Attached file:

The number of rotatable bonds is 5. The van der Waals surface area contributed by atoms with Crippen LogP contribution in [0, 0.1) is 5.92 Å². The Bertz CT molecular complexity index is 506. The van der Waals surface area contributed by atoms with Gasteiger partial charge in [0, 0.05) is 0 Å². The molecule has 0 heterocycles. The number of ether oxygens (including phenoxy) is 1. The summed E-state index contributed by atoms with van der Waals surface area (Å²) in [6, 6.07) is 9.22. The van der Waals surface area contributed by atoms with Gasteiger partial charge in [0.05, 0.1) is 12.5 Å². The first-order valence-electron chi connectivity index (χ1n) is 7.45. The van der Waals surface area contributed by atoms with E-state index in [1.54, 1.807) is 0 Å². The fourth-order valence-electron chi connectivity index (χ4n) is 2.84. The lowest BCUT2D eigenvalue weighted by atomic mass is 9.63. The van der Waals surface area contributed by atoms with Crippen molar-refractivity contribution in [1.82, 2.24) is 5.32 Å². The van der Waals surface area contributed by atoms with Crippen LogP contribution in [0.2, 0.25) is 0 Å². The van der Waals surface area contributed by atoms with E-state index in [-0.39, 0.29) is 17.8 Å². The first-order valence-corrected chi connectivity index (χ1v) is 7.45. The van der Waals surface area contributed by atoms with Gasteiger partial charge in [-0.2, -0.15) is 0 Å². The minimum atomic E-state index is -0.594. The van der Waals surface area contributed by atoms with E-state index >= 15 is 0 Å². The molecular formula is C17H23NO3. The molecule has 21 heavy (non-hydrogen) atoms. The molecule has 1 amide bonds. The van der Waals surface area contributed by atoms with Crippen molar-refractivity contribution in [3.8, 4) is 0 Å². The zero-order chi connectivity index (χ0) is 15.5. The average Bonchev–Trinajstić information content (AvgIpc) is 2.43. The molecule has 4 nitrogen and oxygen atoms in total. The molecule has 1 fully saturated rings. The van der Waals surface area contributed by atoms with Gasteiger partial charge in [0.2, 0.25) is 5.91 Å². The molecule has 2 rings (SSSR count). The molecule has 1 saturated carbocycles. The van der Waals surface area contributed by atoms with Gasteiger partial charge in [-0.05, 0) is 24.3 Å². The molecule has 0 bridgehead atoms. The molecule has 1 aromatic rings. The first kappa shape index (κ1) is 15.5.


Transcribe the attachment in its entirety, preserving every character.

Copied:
The number of rotatable bonds is 5. The van der Waals surface area contributed by atoms with Crippen LogP contribution in [0, 0.1) is 5.92 Å². The Bertz CT molecular complexity index is 506. The van der Waals surface area contributed by atoms with Gasteiger partial charge in [0, 0.05) is 0 Å². The molecule has 0 heterocycles. The number of ether oxygens (including phenoxy) is 1. The summed E-state index contributed by atoms with van der Waals surface area (Å²) in [6, 6.07) is 9.22. The van der Waals surface area contributed by atoms with Gasteiger partial charge in [0.05, 0.1) is 12.5 Å². The first-order valence-electron chi connectivity index (χ1n) is 7.45. The van der Waals surface area contributed by atoms with E-state index in [1.54, 1.807) is 0 Å². The fourth-order valence-electron chi connectivity index (χ4n) is 2.84. The lowest BCUT2D eigenvalue weighted by atomic mass is 9.63. The van der Waals surface area contributed by atoms with Crippen molar-refractivity contribution in [1.82, 2.24) is 5.32 Å². The van der Waals surface area contributed by atoms with Crippen LogP contribution in [0.2, 0.25) is 0 Å². The van der Waals surface area contributed by atoms with E-state index in [-0.39, 0.29) is 17.8 Å². The first-order valence-corrected chi connectivity index (χ1v) is 7.45. The van der Waals surface area contributed by atoms with Gasteiger partial charge in [-0.2, -0.15) is 0 Å². The minimum atomic E-state index is -0.594. The van der Waals surface area contributed by atoms with E-state index >= 15 is 0 Å². The molecular formula is C17H23NO3. The molecule has 21 heavy (non-hydrogen) atoms. The molecule has 1 amide bonds. The van der Waals surface area contributed by atoms with Crippen molar-refractivity contribution in [3.8, 4) is 0 Å². The zero-order chi connectivity index (χ0) is 15.5. The average Bonchev–Trinajstić information content (AvgIpc) is 2.43. The molecule has 4 nitrogen and oxygen atoms in total. The molecule has 1 fully saturated rings. The van der Waals surface area contributed by atoms with Gasteiger partial charge in [0.2, 0.25) is 5.91 Å². The molecule has 2 rings (SSSR count). The molecule has 1 saturated carbocycles. The van der Waals surface area contributed by atoms with Gasteiger partial charge in [-0.05, 0) is 24.3 Å². The molecule has 0 bridgehead atoms. The molecule has 1 aromatic rings. The first kappa shape index (κ1) is 15.5.